8 Vol. 28 SYRACUSE JOURNAL OF SCIENCE & TECHNOLOGY LAW REPORTER 128 However, to encourage focused and reasonable production, it is respectfully suggested that the Model Order also should require the parties to define their respective technology systems involved with . This information is critical to allowing the parties to draft requests that are reasonable and narrowly tailored, as required by the Model Order. 19 For example, a party might craft a request for that is narrowly tailored and appears reasonable, 20 but that request still could be unreasonable if the party seeks that is five years old and is only stored on disk backup in Germany. In this example, the cost of production given the medium and location makes an apparently narrow and reasonable request unreasonable in practice, and may require an even more refined request. The parties should be required to identify and disclose their respective technology systems involved with , so that such issues may be identified before requests are issued. One possible solution is for the Model Order to be amended to require the parties to exchange information about their IT systems at the earliest stage of the litigation, enabling both sides to effectively organize their forthcoming search requests. 19 E-Discovery Model Order, supra note 2, at 6 ( To obtain parties must propound specific production requests ) and 7 ( production requests shall only be propounded for specific issues, rather than general discovery of a product or business ). 20 See, e.g., McGrath v. United States, 103 Fed. Cl. 658 (Fed. Cl. 2012). In McGrath, the United States Court of Federal Claims considered a proposed discovery order that contained some of, but not all, the provisions from the Model Order. Among other things, the parties were eventually ordered to cooperate to identify the proper custodians, proper search terms, and proper timeframe before producing , and encouraged to use narrowing search criteria (e.g., and, but not, w/x ) to limit production.
9 Vol. 28 SYRACUSE JOURNAL OF SCIENCE & TECHNOLOGY LAW REPORTER 129 D. The Model Order Should Consider Requiring the Parties to Perform Sampling Before Limiting the Number of Search Terms and Custodians to Five People and Terms The Model Order presumptively limits the number of custodians and search terms for all production requests to five terms and custodians per producing party for all such requests. 21 The intent is to control the exorbitant costs of production by minimizing what parties can request. 22 While well intentioned, this presumptive limit presents a challenging paradigm, because it is impossible for parties to be 100% accurate on terms and custodians especially when they do not control the data. Consequently, it is our belief that, prior to the Court or parties selecting terms or custodians, they should apply common-sense: 1. Both parties should group search terms into high, medium, low value. 2. The parties should then take each group of search terms and identify applicable time frames and custodians. For example: High Group Dates: 02/2010 to 05/2011; 03/2005 to 04/2006 Custodians: D. Smith; M. Jane Terms: Apple, Democrat, Republican, Libertarian 3. The opposing party should then sample each of the custodians using the search terms and dates for the group. 4. Re-order the terms and custodians. Of course, the Court should mandate the application of the Model Order s strict number requirements, should the parties fail to mutually agree on a protocol, or if the terms the parties propose are inappropriate or indiscriminate in nature. In such circumstances, paragraph 11 of the Model Order provides for cost-shifting to the requesting party. 21 E-Discovery Model Order, supra note 2, at 10, Id. at 2, 6, 7.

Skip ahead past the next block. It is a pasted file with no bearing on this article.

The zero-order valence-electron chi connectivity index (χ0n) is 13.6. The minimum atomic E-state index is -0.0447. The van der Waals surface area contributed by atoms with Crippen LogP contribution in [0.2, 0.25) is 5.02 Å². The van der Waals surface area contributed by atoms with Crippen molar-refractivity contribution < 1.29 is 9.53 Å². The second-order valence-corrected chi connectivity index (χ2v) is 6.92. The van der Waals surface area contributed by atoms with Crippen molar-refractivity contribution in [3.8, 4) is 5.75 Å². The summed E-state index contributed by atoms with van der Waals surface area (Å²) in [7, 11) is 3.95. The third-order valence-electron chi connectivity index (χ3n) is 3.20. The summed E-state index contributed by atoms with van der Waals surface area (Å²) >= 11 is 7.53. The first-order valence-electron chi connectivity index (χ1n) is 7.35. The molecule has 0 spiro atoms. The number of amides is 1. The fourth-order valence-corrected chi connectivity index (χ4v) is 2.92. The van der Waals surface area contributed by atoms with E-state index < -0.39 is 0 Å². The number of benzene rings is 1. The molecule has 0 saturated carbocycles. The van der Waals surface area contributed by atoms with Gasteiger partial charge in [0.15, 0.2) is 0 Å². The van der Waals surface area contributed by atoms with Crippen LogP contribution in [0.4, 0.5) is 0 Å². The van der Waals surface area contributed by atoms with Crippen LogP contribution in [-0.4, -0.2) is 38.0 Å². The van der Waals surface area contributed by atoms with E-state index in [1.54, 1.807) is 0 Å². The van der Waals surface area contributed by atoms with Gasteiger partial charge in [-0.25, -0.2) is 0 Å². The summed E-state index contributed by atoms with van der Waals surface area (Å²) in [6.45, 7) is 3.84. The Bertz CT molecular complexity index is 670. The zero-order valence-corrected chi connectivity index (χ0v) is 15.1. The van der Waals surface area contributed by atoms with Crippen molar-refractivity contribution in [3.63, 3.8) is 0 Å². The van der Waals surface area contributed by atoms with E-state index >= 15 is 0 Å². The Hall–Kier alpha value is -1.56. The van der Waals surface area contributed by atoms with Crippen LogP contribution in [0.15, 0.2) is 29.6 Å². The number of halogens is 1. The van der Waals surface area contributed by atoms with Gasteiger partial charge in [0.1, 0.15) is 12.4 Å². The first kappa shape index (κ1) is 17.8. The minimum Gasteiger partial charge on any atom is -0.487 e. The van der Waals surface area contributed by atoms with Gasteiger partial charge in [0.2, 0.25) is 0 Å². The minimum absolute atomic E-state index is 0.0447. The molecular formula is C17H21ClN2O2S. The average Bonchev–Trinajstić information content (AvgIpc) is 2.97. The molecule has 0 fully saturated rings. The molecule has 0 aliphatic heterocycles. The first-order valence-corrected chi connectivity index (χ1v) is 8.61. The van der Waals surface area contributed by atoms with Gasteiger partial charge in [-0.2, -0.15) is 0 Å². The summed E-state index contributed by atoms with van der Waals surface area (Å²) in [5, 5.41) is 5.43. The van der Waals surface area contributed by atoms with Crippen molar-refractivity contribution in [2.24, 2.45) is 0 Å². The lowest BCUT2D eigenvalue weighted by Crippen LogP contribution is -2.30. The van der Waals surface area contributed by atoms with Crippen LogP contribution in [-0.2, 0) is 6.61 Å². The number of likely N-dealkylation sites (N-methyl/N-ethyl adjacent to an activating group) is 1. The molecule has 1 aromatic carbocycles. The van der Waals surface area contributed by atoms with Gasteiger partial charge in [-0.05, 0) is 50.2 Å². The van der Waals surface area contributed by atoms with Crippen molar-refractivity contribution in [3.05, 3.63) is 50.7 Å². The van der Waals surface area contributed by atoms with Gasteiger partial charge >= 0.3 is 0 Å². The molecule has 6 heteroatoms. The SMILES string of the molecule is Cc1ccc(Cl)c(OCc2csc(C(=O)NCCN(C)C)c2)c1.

10 Vol. 28 SYRACUSE JOURNAL OF SCIENCE & TECHNOLOGY LAW REPORTER 130 IV. CONCLUSION Courts and counsel should utilize the Model Order as a starting point for dialogue around e-discovery in patent disputes, but should also take into account the potential pitfalls that the Model Order presents. As the few cases have shown since the implementation of the Model Order, the court is willing, within reason, to allow parties to produce their own mutually agreeable protocol. 23 However, it remains to be seen what will happen in a case with unwilling parties whose case demands more than what the Model Order allows. 23 See, e.g., McGrath, 103 Fed. Cl. at 658 (modifying a proposed discovery order submitted by the parties that was based, in part, upon the Model Order).